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Congress Struggles to Pass Speaker Johnson’s ‘Laddered’ Stopgap Spending Bill as Shutdown Looms

Leaders in Washington have just five days to pass a government funding bill if they hope to avoid a shutdown.

But Congress isn’t on the same page, with the House and Senate on pace to approve their own versions of stopgap spending measures as lawmakers continue work on the annual budget, which is more than a month past its original Oct. 1 due date. 

Hurdles emerged over the weekend in response to House Speaker Mike Johnson‘s two-step “laddered” approach that sets the chamber on a collision course with Senate Democrats. The measure would fund different portions of the government until Jan. 19 and Feb. 2.

But several House Republicans say they won’t greenlight more spending without drastic cuts, Senate Republicans have suggested the staggered due dates are overly complicated, and Democrats in both chambers have decried the proposal. 

“We have no choice here,” Rep. Michael McCaul, Texas Republican and House Foreign Affairs Committee chairman, said on the CBS Sunday talk show “Face the Nation.” He stressed the importance of keeping the government open to pass foreign aid for Israel and Ukraine.

“Our aid to Israel is urgent, and time is of the essence. We have to deliver this package,” Mr. McCaul said. “I know that we have offsets. And that’s fair. But I don’t think we can play political games with this, to support our ally.”

Meanwhile, Sen. Chris Murphy, Connecticut Democrat, said on NBC’s “Meet the Press” that Mr. Johnson‘s proposal “looks gimmicky” but added that he’s “open to what the House is talking about.”

Senate Majority Leader Charles E. Schumer is expected to unveil his own short-term funding measure this week. 

There are at least a handful of Republican opponents in the House to Mr. Johnson‘s plan, meaning he’ll likely need to win over some Democrats to get his version passed.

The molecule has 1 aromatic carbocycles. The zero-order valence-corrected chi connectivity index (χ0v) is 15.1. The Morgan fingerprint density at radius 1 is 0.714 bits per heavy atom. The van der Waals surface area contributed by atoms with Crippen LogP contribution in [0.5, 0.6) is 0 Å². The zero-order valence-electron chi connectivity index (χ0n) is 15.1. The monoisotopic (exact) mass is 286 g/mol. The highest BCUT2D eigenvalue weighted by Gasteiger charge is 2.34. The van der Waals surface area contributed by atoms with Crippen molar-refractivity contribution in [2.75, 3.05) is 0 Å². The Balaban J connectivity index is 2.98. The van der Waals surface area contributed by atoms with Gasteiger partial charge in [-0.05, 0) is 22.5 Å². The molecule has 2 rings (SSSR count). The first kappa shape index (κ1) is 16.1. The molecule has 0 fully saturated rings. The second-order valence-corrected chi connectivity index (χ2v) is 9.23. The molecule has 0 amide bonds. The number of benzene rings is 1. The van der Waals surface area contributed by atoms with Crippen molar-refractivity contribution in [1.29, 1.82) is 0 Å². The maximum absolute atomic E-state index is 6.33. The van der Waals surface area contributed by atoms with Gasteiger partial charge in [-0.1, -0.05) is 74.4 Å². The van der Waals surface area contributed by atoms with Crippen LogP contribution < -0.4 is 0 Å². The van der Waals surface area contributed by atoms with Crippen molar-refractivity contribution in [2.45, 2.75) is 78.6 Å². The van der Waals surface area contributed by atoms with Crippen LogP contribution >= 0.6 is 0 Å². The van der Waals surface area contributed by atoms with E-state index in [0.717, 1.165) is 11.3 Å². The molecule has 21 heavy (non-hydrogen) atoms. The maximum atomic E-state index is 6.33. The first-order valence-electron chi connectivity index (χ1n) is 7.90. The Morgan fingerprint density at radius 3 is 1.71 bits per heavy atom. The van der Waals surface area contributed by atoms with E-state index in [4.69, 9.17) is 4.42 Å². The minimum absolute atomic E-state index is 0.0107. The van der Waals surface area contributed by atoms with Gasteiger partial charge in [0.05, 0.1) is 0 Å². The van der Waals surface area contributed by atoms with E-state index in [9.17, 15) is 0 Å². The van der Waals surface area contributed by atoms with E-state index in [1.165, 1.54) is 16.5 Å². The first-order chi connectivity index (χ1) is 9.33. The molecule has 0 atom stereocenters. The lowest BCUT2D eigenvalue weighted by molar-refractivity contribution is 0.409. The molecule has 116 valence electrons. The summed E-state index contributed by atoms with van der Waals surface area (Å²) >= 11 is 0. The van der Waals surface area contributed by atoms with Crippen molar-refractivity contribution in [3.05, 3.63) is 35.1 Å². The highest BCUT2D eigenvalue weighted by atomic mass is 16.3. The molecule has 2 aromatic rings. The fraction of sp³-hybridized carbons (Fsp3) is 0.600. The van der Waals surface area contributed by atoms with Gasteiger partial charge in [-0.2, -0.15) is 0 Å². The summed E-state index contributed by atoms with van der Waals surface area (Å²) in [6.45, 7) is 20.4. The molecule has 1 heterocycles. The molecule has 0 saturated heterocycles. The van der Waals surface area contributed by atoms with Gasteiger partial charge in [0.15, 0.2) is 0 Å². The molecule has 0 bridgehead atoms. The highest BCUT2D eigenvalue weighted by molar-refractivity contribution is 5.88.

Republican Reps. Marjorie Taylor Greene of Georgia, Chip Roy of Texas and Warren Davidson of Ohio have publicly stated their opposition to the so-called continuing resolution, or CR, because it would keep spending at its current levels. 

“I voted NO to both CRs before and I’m voting NO to this clean CR. We need to finish approps and the Senate needs to do their job,” Ms. Greene posted on social media. 

“No money to Ukraine! Close the border! Stop the weaponized government! Impeach Biden, Mayorkas, Wray, Garland, and Graves!” she added in screaming all-capital letters.

A handful of other Republicans have previously stated they would not support future stopgap spending measures. 

Mr. Johnson, Louisiana Republican, sought to convince skeptics over the weekend that his proposal is the best path forward. 

The House could vote as early as Tuesday. 

“Washington’s spending addiction cannot be broken overnight. But I will not allow end of year megabus spending packages to continue under my leadership,” he posted Sunday on X. 

“This CR delivers for the country and ensures [House Republicans are] in the best possible position to fight for fiscal responsibility, oversight, and meaningful policy changes,” he wrote.

Passing a similar measure was the kiss of death for Mr. Johnson‘s predecessor, former Speaker Kevin McCarthy.

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